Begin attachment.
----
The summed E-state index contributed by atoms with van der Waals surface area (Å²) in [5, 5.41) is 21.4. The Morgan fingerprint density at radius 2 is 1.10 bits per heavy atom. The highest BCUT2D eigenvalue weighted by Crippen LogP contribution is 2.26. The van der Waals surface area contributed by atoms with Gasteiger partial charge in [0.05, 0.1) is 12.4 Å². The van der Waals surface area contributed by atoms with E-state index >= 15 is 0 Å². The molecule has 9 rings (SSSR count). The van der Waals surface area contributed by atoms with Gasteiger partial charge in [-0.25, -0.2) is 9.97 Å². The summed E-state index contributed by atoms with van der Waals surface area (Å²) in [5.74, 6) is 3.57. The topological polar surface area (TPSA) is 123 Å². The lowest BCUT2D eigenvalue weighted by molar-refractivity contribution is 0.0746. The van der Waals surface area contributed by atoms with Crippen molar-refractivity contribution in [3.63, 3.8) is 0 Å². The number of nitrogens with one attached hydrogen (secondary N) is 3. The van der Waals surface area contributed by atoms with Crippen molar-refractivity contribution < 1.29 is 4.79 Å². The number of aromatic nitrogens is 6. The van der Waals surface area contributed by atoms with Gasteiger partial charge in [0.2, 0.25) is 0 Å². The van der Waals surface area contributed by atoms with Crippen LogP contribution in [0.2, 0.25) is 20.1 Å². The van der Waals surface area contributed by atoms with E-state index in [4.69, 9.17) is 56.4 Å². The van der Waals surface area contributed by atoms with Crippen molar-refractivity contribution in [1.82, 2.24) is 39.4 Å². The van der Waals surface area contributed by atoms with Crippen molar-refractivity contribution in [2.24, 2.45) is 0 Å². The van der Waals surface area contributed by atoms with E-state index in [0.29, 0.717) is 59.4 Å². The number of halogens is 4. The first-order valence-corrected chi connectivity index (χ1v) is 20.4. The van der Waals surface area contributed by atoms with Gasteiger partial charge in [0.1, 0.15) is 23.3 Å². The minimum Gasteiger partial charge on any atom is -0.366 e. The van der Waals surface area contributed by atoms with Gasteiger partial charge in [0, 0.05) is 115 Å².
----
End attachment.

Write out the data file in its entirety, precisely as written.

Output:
The summed E-state index contributed by atoms with van der Waals surface area (Å²) in [5, 5.41) is 21.4. The Morgan fingerprint density at radius 2 is 1.10 bits per heavy atom. The highest BCUT2D eigenvalue weighted by Crippen LogP contribution is 2.26. The van der Waals surface area contributed by atoms with Gasteiger partial charge in [0.05, 0.1) is 12.4 Å². The van der Waals surface area contributed by atoms with E-state index >= 15 is 0 Å². The molecule has 9 rings (SSSR count). The van der Waals surface area contributed by atoms with Gasteiger partial charge in [-0.25, -0.2) is 9.97 Å². The summed E-state index contributed by atoms with van der Waals surface area (Å²) in [5.74, 6) is 3.57. The topological polar surface area (TPSA) is 123 Å². The lowest BCUT2D eigenvalue weighted by molar-refractivity contribution is 0.0746. The van der Waals surface area contributed by atoms with Crippen molar-refractivity contribution in [3.63, 3.8) is 0 Å². The number of nitrogens with one attached hydrogen (secondary N) is 3. The van der Waals surface area contributed by atoms with Crippen molar-refractivity contribution < 1.29 is 4.79 Å². The number of aromatic nitrogens is 6. The van der Waals surface area contributed by atoms with Gasteiger partial charge in [0.2, 0.25) is 0 Å². The van der Waals surface area contributed by atoms with Crippen LogP contribution in [0.2, 0.25) is 20.1 Å². The van der Waals surface area contributed by atoms with E-state index in [4.69, 9.17) is 56.4 Å². The van der Waals surface area contributed by atoms with Crippen molar-refractivity contribution in [1.82, 2.24) is 39.4 Å². The van der Waals surface area contributed by atoms with Crippen molar-refractivity contribution in [2.24, 2.45) is 0 Å². The van der Waals surface area contributed by atoms with E-state index in [0.29, 0.717) is 59.4 Å². The number of halogens is 4. The first-order valence-corrected chi connectivity index (χ1v) is 20.4. The van der Waals surface area contributed by atoms with Gasteiger partial charge in [0.1, 0.15) is 23.3 Å². The minimum Gasteiger partial charge on any atom is -0.366 e. The van der Waals surface area contributed by atoms with Gasteiger partial charge in [0, 0.05) is 115 Å².